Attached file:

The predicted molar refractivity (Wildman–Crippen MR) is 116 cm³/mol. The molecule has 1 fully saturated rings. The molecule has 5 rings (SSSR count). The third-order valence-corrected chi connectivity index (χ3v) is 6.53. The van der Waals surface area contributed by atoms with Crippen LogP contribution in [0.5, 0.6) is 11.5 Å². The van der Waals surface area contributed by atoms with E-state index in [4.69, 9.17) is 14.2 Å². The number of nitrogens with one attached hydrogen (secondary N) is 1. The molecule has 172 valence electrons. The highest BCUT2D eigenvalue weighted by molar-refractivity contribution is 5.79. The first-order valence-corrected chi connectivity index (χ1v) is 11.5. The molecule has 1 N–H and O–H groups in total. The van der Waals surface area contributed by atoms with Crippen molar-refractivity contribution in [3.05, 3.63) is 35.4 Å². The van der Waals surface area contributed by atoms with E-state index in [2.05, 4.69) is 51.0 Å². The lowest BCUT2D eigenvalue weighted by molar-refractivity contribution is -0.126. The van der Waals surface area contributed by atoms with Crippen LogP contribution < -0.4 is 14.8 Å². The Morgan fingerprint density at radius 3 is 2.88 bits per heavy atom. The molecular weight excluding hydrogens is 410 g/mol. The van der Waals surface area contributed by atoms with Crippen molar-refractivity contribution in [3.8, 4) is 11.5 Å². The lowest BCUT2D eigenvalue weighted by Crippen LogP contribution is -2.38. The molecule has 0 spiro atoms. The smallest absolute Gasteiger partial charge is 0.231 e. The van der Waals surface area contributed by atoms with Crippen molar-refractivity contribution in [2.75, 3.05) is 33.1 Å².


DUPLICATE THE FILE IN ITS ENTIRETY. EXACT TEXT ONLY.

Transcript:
The predicted molar refractivity (Wildman–Crippen MR) is 116 cm³/mol. The molecule has 1 fully saturated rings. The molecule has 5 rings (SSSR count). The third-order valence-corrected chi connectivity index (χ3v) is 6.53. The van der Waals surface area contributed by atoms with Crippen LogP contribution in [0.5, 0.6) is 11.5 Å². The van der Waals surface area contributed by atoms with E-state index in [4.69, 9.17) is 14.2 Å². The number of nitrogens with one attached hydrogen (secondary N) is 1. The molecule has 172 valence electrons. The highest BCUT2D eigenvalue weighted by molar-refractivity contribution is 5.79. The first-order valence-corrected chi connectivity index (χ1v) is 11.5. The molecule has 1 N–H and O–H groups in total. The van der Waals surface area contributed by atoms with Crippen molar-refractivity contribution in [3.05, 3.63) is 35.4 Å². The van der Waals surface area contributed by atoms with E-state index in [2.05, 4.69) is 51.0 Å². The lowest BCUT2D eigenvalue weighted by molar-refractivity contribution is -0.126. The van der Waals surface area contributed by atoms with Crippen LogP contribution < -0.4 is 14.8 Å². The Morgan fingerprint density at radius 3 is 2.88 bits per heavy atom. The molecular weight excluding hydrogens is 410 g/mol. The van der Waals surface area contributed by atoms with Crippen molar-refractivity contribution in [3.8, 4) is 11.5 Å². The lowest BCUT2D eigenvalue weighted by Crippen LogP contribution is -2.38. The molecule has 0 spiro atoms. The smallest absolute Gasteiger partial charge is 0.231 e. The van der Waals surface area contributed by atoms with Crippen molar-refractivity contribution in [2.75, 3.05) is 33.1 Å².